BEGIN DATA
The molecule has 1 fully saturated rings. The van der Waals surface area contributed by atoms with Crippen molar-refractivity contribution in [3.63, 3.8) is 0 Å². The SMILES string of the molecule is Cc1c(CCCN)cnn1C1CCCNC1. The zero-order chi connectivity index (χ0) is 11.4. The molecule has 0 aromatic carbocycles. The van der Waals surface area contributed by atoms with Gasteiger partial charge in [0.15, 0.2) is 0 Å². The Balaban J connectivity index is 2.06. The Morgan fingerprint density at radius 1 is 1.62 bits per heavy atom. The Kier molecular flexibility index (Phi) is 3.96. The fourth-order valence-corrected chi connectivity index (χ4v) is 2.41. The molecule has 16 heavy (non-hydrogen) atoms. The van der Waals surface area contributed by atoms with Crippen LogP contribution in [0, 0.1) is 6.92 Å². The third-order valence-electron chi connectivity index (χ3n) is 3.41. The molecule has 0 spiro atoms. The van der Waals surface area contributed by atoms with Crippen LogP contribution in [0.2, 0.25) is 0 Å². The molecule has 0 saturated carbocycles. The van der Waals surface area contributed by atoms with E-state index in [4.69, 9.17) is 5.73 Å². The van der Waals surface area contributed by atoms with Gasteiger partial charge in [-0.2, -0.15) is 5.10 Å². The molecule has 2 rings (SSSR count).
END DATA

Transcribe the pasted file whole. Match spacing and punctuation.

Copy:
The molecule has 1 fully saturated rings. The van der Waals surface area contributed by atoms with Crippen molar-refractivity contribution in [3.63, 3.8) is 0 Å². The SMILES string of the molecule is Cc1c(CCCN)cnn1C1CCCNC1. The zero-order chi connectivity index (χ0) is 11.4. The molecule has 0 aromatic carbocycles. The van der Waals surface area contributed by atoms with Gasteiger partial charge in [0.15, 0.2) is 0 Å². The Balaban J connectivity index is 2.06. The Morgan fingerprint density at radius 1 is 1.62 bits per heavy atom. The Kier molecular flexibility index (Phi) is 3.96. The fourth-order valence-corrected chi connectivity index (χ4v) is 2.41. The molecule has 16 heavy (non-hydrogen) atoms. The van der Waals surface area contributed by atoms with Crippen LogP contribution in [0, 0.1) is 6.92 Å². The third-order valence-electron chi connectivity index (χ3n) is 3.41. The molecule has 0 spiro atoms. The van der Waals surface area contributed by atoms with Crippen LogP contribution in [0.2, 0.25) is 0 Å². The molecule has 0 saturated carbocycles. The van der Waals surface area contributed by atoms with E-state index in [4.69, 9.17) is 5.73 Å². The van der Waals surface area contributed by atoms with Gasteiger partial charge in [-0.2, -0.15) is 5.10 Å². The molecule has 2 rings (SSSR count).